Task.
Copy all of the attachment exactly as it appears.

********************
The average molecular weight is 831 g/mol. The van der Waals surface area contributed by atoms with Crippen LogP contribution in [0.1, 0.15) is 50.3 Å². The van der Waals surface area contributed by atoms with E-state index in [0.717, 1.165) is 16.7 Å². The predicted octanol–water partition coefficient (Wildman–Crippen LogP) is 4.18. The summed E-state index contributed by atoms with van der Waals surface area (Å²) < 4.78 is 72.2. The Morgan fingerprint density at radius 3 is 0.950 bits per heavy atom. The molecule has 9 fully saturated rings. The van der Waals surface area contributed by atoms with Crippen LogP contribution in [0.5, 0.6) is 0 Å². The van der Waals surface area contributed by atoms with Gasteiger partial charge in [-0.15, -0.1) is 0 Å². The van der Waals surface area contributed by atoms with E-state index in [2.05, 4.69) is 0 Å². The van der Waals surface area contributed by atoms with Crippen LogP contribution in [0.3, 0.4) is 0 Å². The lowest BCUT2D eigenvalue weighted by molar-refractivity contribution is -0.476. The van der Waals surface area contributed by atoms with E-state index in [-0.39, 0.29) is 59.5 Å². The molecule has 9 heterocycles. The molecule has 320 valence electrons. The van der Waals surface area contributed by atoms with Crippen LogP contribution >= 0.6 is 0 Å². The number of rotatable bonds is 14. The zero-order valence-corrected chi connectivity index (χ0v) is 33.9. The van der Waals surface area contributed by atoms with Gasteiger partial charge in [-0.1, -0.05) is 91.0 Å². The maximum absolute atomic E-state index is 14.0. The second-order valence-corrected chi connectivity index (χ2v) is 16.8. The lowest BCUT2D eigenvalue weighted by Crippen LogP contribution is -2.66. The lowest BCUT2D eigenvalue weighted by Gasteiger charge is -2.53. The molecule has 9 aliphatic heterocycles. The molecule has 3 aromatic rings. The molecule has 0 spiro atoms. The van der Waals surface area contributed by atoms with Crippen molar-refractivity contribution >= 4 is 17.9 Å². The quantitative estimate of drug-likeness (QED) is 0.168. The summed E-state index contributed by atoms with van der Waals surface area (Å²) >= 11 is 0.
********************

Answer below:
The average molecular weight is 831 g/mol. The van der Waals surface area contributed by atoms with Crippen LogP contribution in [0.1, 0.15) is 50.3 Å². The van der Waals surface area contributed by atoms with E-state index in [0.717, 1.165) is 16.7 Å². The predicted octanol–water partition coefficient (Wildman–Crippen LogP) is 4.18. The summed E-state index contributed by atoms with van der Waals surface area (Å²) < 4.78 is 72.2. The Morgan fingerprint density at radius 3 is 0.950 bits per heavy atom. The molecule has 9 fully saturated rings. The van der Waals surface area contributed by atoms with Crippen LogP contribution in [0.5, 0.6) is 0 Å². The van der Waals surface area contributed by atoms with Gasteiger partial charge in [-0.15, -0.1) is 0 Å². The van der Waals surface area contributed by atoms with E-state index in [2.05, 4.69) is 0 Å². The van der Waals surface area contributed by atoms with Crippen LogP contribution in [0.3, 0.4) is 0 Å². The lowest BCUT2D eigenvalue weighted by molar-refractivity contribution is -0.476. The van der Waals surface area contributed by atoms with E-state index in [-0.39, 0.29) is 59.5 Å². The molecule has 9 heterocycles. The molecule has 320 valence electrons. The van der Waals surface area contributed by atoms with Crippen LogP contribution >= 0.6 is 0 Å². The number of rotatable bonds is 14. The zero-order valence-corrected chi connectivity index (χ0v) is 33.9. The van der Waals surface area contributed by atoms with Gasteiger partial charge in [-0.1, -0.05) is 91.0 Å². The maximum absolute atomic E-state index is 14.0. The second-order valence-corrected chi connectivity index (χ2v) is 16.8. The lowest BCUT2D eigenvalue weighted by Crippen LogP contribution is -2.66. The lowest BCUT2D eigenvalue weighted by Gasteiger charge is -2.53. The molecule has 9 aliphatic heterocycles. The molecule has 3 aromatic rings. The molecule has 0 spiro atoms. The van der Waals surface area contributed by atoms with Crippen molar-refractivity contribution >= 4 is 17.9 Å². The quantitative estimate of drug-likeness (QED) is 0.168. The summed E-state index contributed by atoms with van der Waals surface area (Å²) >= 11 is 0.